The natural logic of this material allows the presentation of virtually any physical act as being labelled art, however ridiculous. For example, it would be legitimate for me to suggest that a staging of myself having sex with a number of prostitutes whilst being tattooed, pierced, having a blood transfusion, defecating, urinating, vomiting, undergoing dental work etc, is not the end result of an indulgent imagination, but true art. Further, I could argue that people should come and see the spectacle to challenge themselves and I could sell raffle tickets whereby the winner could take part in the “performance-orgy.” This is not to say that I am of the opinion that they are not sincere in their actions, as I am of the belief that, as previously stated, the real area of interest lies in analysing the reasons why an audience would choose to attend these events and engage in the “hoax.”

   During the early lectures for this module, we were asked

“When you get angry about this work, what value systems are you demonstrating that’s different from theirs.”

The general tenor of the debate during these sessions seemed to imply that the material warranted serious consideration, but I could not help being reminded that the main reason we are studying this is to comply with the “qualification descriptor” guidelines laid down by the current Labour government, and it was at this point the “hoax” theory started to take shape.      

Northrop Frye famously described academic thesis research as being –

“A documents which is, practically by definition, something which nobody wants to read or write.” A statement which if true goes a long way towards damning the whole system. It may be more true of the humanities than of the sciences and reflect the way in which 20C economic and cultural pressures have forces the former to model themselves on the latter, to eschew their real function in favour of often facetious “research” and prefer quantity to quality.” 8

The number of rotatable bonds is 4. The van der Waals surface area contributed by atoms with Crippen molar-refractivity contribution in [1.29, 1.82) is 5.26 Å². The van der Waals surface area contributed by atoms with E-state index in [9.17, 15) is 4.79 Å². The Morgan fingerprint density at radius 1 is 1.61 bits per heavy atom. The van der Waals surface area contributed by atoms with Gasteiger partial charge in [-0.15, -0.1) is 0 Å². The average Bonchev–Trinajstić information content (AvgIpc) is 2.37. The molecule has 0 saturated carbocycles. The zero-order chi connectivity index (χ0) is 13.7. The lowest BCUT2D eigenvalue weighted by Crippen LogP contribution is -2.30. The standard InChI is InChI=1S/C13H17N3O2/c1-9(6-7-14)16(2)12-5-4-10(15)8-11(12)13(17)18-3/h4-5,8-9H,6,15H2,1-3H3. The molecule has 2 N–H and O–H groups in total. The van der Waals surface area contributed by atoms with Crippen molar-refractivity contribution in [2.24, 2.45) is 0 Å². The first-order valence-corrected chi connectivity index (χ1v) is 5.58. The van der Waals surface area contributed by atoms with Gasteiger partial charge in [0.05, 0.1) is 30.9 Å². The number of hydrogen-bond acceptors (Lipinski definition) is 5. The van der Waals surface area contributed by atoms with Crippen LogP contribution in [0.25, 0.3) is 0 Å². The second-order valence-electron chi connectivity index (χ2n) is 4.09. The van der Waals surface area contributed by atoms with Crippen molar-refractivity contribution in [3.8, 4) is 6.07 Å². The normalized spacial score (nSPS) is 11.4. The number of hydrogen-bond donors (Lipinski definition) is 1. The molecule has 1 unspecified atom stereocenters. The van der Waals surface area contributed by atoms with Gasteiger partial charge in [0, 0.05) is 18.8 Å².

I believe that this is the key to understanding the “hoax.” After Descartes separated mind from matter and Newton’s theories began the process whereby the practical results of material science relegated the humanities to a poor second place within epistemology, a mimetic language of psuedo scientific justification has evolved within the humanities in an attempt to compensate this fact. An academic language, which seeks to “technicalize” abstract creative ideas surrounding man’s relationship with and to existence. Prior to the Newtonian universe, abstract ideas were dominant religio-scientific theoretical “fact” which had evolved over centuries and were unquestionably accepted with all due reverence at the time. 


The theorists were a small band of elite knowledge keepers who controlled the masses, much the same as quantum physics does nowadays. The progress of science accelerated the decline of the previously dominant mode of ideas, roughly comparable to the humanities, and proved them as rational fictions created, modified and controlled within a process of religious dominance and power. The magic and Gods which the old order presented have now been displaced with the real magic of technology, which few of us truly understand but accept as not being magic at all because we have shifted our faith to the alter of science. Within the general humanities the gradual response to this development has effectively been to dismiss scientific development as a dehumanising process, with increasing hysteria, very much in the mode of children playing a game of make believe. As the influence of theories generated by the humanities, particularly performance theory, has no effect on the material world, there is a deepening sense of inadequacy and denial in being obsolete, and like the redundant bank manger mental patient pretending s/he’s Napoleon. This analogy is the most extreme and could be applied to the notable theorists and practitioners, whilst the day-to-day performance theory folk are more akin to battle re-enactment enthusiasts engaging in a hobby. On both counts the wider world takes no notice of these people and indulges him in their harmless fantasy, although the bank manger Napoleon draws attention and is worthy of study, much like the cutting edge avant-garde.